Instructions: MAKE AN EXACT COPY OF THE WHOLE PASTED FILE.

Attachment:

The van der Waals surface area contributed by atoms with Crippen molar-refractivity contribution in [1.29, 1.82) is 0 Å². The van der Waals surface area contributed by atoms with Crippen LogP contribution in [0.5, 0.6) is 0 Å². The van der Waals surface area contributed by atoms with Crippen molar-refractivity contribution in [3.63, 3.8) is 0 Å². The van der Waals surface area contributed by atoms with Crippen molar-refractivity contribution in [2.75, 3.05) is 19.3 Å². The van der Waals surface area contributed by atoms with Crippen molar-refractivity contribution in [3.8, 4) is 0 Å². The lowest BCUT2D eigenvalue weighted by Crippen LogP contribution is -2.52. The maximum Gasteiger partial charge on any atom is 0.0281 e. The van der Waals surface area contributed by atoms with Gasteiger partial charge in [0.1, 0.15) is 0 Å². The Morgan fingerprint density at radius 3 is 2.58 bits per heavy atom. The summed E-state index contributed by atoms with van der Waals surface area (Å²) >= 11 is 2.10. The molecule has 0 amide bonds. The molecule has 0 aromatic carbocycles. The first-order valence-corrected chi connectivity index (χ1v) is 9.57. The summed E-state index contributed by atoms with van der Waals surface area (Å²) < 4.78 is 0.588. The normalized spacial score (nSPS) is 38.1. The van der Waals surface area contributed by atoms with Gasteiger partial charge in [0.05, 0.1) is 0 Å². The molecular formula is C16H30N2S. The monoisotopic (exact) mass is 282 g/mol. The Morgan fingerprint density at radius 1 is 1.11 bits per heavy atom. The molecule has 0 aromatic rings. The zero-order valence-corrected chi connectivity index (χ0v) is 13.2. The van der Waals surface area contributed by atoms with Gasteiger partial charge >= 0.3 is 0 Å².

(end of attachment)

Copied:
The van der Waals surface area contributed by atoms with Crippen molar-refractivity contribution in [1.29, 1.82) is 0 Å². The van der Waals surface area contributed by atoms with Crippen LogP contribution in [0.5, 0.6) is 0 Å². The van der Waals surface area contributed by atoms with Crippen molar-refractivity contribution in [3.63, 3.8) is 0 Å². The van der Waals surface area contributed by atoms with Crippen molar-refractivity contribution in [2.75, 3.05) is 19.3 Å². The van der Waals surface area contributed by atoms with Crippen molar-refractivity contribution in [3.8, 4) is 0 Å². The lowest BCUT2D eigenvalue weighted by Crippen LogP contribution is -2.52. The maximum Gasteiger partial charge on any atom is 0.0281 e. The van der Waals surface area contributed by atoms with Gasteiger partial charge in [0.1, 0.15) is 0 Å². The Morgan fingerprint density at radius 3 is 2.58 bits per heavy atom. The summed E-state index contributed by atoms with van der Waals surface area (Å²) >= 11 is 2.10. The molecule has 0 amide bonds. The molecule has 0 aromatic carbocycles. The first-order valence-corrected chi connectivity index (χ1v) is 9.57. The summed E-state index contributed by atoms with van der Waals surface area (Å²) < 4.78 is 0.588. The normalized spacial score (nSPS) is 38.1. The van der Waals surface area contributed by atoms with Gasteiger partial charge in [0.05, 0.1) is 0 Å². The molecular formula is C16H30N2S. The monoisotopic (exact) mass is 282 g/mol. The Morgan fingerprint density at radius 1 is 1.11 bits per heavy atom. The molecule has 0 aromatic rings. The zero-order valence-corrected chi connectivity index (χ0v) is 13.2. The van der Waals surface area contributed by atoms with Gasteiger partial charge >= 0.3 is 0 Å².